I tested a slightly different version of this monopod, which was discontinued and replaced by this newer model. This new one can extend up to 59 inches tall, a full foot more than the last version, yet it weighs the same amount. I love how compact it is, and you can even convert it into a mini tripod at a moment’s notice if you don’t need the extra height. It has three little feet that extend out at the bottom so you can use it hands-free, and the design is great for tight spaces. It usually takes me mere seconds to set it up and start shooting. Since it’s made of carbon fiber, it’s a lightweight travel option too. (It weighs less than 3 pounds.)
I recommend pairing it with the company’s Komodo K5 Fluid Head ($119) if you plan on panning, tilting, and capturing a lot of B-roll (more on the Komodo below).
The Cobra 2 above might be a bit much if you’re using a phone, so snag Lume’s mobile tripod instead. It’s very stable, but the best part is that the ends of the clamp double as cold shoe mounts, so you can hook up a microphone (like the Rode VideoMicro or Deity above) and a compact video light for a full on-the-go studio. My only gripe? You can’t adjust the height. But there’s a solution to this: the Mobile Creator Stand XL. It can get up to 60 inches high, making it a great and compact tripod for stand-ups. Both these tripods are fairly comfortable to grip and carry if you are moving around as you film.
If your videos aren’t restricted to your home, this is one of the most compact tripods on the market that can deliver the height and stability most people need, yet can fit in the bottle pouch of your backpack. It’s relatively lightweight (the pricier carbon fiber version sheds even more weight), and there’s a built-in phone mount. If you want to attach a fluid head for smooth pans, you’ll need this universal head adapter.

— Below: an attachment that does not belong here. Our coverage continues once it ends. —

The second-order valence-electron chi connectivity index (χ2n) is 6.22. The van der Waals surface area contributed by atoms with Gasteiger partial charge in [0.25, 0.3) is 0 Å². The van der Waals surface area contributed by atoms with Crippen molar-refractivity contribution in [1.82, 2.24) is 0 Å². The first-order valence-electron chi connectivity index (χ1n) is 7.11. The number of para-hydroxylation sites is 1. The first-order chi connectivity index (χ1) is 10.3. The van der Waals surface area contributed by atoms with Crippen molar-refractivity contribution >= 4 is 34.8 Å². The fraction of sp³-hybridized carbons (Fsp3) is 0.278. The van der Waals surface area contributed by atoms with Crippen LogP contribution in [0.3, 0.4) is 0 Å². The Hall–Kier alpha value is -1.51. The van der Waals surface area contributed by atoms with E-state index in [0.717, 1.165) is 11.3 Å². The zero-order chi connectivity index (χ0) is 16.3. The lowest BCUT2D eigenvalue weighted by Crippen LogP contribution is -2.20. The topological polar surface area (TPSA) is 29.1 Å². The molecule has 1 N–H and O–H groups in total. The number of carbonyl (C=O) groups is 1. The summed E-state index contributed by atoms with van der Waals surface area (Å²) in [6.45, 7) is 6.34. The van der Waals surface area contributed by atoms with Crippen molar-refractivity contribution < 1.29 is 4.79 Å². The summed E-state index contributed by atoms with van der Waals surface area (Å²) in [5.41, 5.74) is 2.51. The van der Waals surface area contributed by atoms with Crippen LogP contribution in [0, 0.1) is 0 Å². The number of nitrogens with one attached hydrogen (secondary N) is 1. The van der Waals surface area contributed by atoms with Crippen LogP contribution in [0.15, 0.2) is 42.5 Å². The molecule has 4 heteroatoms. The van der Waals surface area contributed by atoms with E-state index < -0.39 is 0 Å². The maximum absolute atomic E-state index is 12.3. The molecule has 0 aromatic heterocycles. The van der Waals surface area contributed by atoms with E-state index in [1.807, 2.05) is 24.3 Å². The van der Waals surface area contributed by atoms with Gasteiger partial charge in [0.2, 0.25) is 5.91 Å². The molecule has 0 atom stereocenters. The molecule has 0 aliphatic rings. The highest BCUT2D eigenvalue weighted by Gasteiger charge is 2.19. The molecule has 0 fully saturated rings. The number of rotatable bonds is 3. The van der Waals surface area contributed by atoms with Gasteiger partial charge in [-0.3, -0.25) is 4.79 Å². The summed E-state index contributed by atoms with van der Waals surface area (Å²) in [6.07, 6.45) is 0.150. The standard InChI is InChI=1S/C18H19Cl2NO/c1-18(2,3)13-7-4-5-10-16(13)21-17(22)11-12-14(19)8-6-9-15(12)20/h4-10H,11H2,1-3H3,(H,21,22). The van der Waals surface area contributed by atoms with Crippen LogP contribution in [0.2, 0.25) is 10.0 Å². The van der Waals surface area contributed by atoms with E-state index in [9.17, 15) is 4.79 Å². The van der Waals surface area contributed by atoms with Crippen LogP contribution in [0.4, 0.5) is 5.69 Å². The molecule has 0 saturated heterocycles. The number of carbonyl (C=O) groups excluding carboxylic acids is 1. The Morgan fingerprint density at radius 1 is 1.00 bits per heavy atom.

Other Great Tripods:
- Joby GorillaPod 1K ($27): You can make do with a tripod like this one from Joby if you’re trying to spend as little as possible. It doesn’t get very tall, but you can contort the bendy legs to keep the whole thing attached to various surfaces. If you have an iPhone with MagSafe support, then you can pair it with this Joby tripod for a hassle-free setup.
- Benro TMA27A Series 2 Mach3 ($165): This is a traditional tripod I’ve tested that’s weighty, sturdy, stable, and all-around reliable from a well-established brand. I’ve had no issues with it after more than two years.
- SwitchPod Tripod ($99): I like using the SwitchPod when I’m moving around and talking to the camera. You can hold it selfie-stick style, and its curvy design keeps the camera away from you and pointed at your face. You can open the magnetic legs in one swoop to make it stand up on a table. Each leg has threads you can use to attach accessories like a video light or a mic. I also recommend grabbing the ball head mount to easily move the camera around.
Light is a crucial ingredient for making your videos look professional. Pro tip: If you think your current ambient lighting is enough, there’s a good chance it isn’t. Unless you’re filming in your backyard in the middle of the day, your cameras will need a supplemental light source. For more recommendations, read our Best Studio Lighting Gear for Photos and Videos guide. We also have advice on how to light your photos and videos like a professional here.
I film most of my WIRED videos in a tiny, dark room. This 60-watt Godox LED has been a godsend. There’s a knob on the back to tweak how bright it gets. You can also use the included remote to change the light’s color temperature, making it appear more orange (warm) or blue (cold). I paired it with this light stand ($55), which worked well for me.